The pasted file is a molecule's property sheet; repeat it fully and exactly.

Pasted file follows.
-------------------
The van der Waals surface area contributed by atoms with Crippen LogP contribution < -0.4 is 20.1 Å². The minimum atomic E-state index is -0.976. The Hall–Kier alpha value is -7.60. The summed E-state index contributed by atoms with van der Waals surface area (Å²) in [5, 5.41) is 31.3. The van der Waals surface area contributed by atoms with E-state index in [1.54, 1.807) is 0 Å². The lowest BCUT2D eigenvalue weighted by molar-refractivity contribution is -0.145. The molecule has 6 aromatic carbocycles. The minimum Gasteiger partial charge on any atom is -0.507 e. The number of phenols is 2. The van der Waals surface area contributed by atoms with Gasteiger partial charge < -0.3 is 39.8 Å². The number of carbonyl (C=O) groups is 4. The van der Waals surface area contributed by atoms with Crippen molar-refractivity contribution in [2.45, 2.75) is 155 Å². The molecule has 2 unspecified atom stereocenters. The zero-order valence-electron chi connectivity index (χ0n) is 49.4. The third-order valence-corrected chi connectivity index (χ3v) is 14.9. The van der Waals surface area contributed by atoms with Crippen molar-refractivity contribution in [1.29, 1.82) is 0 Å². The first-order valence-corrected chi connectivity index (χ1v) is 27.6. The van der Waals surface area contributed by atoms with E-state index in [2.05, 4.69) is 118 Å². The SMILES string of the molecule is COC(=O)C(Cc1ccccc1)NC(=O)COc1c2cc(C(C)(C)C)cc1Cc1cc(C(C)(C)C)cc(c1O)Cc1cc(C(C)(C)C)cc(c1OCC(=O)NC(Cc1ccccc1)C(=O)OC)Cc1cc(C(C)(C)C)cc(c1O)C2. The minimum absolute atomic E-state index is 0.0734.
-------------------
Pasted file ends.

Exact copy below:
The van der Waals surface area contributed by atoms with Crippen LogP contribution < -0.4 is 20.1 Å². The minimum atomic E-state index is -0.976. The Hall–Kier alpha value is -7.60. The summed E-state index contributed by atoms with van der Waals surface area (Å²) in [5, 5.41) is 31.3. The van der Waals surface area contributed by atoms with E-state index in [1.54, 1.807) is 0 Å². The lowest BCUT2D eigenvalue weighted by molar-refractivity contribution is -0.145. The molecule has 6 aromatic carbocycles. The minimum Gasteiger partial charge on any atom is -0.507 e. The number of phenols is 2. The van der Waals surface area contributed by atoms with Gasteiger partial charge < -0.3 is 39.8 Å². The number of carbonyl (C=O) groups is 4. The van der Waals surface area contributed by atoms with Crippen molar-refractivity contribution in [2.45, 2.75) is 155 Å². The molecule has 2 unspecified atom stereocenters. The zero-order valence-electron chi connectivity index (χ0n) is 49.4. The third-order valence-corrected chi connectivity index (χ3v) is 14.9. The van der Waals surface area contributed by atoms with Crippen molar-refractivity contribution in [1.29, 1.82) is 0 Å². The first-order valence-corrected chi connectivity index (χ1v) is 27.6. The van der Waals surface area contributed by atoms with E-state index in [2.05, 4.69) is 118 Å². The SMILES string of the molecule is COC(=O)C(Cc1ccccc1)NC(=O)COc1c2cc(C(C)(C)C)cc1Cc1cc(C(C)(C)C)cc(c1O)Cc1cc(C(C)(C)C)cc(c1OCC(=O)NC(Cc1ccccc1)C(=O)OC)Cc1cc(C(C)(C)C)cc(c1O)C2. The minimum absolute atomic E-state index is 0.0734.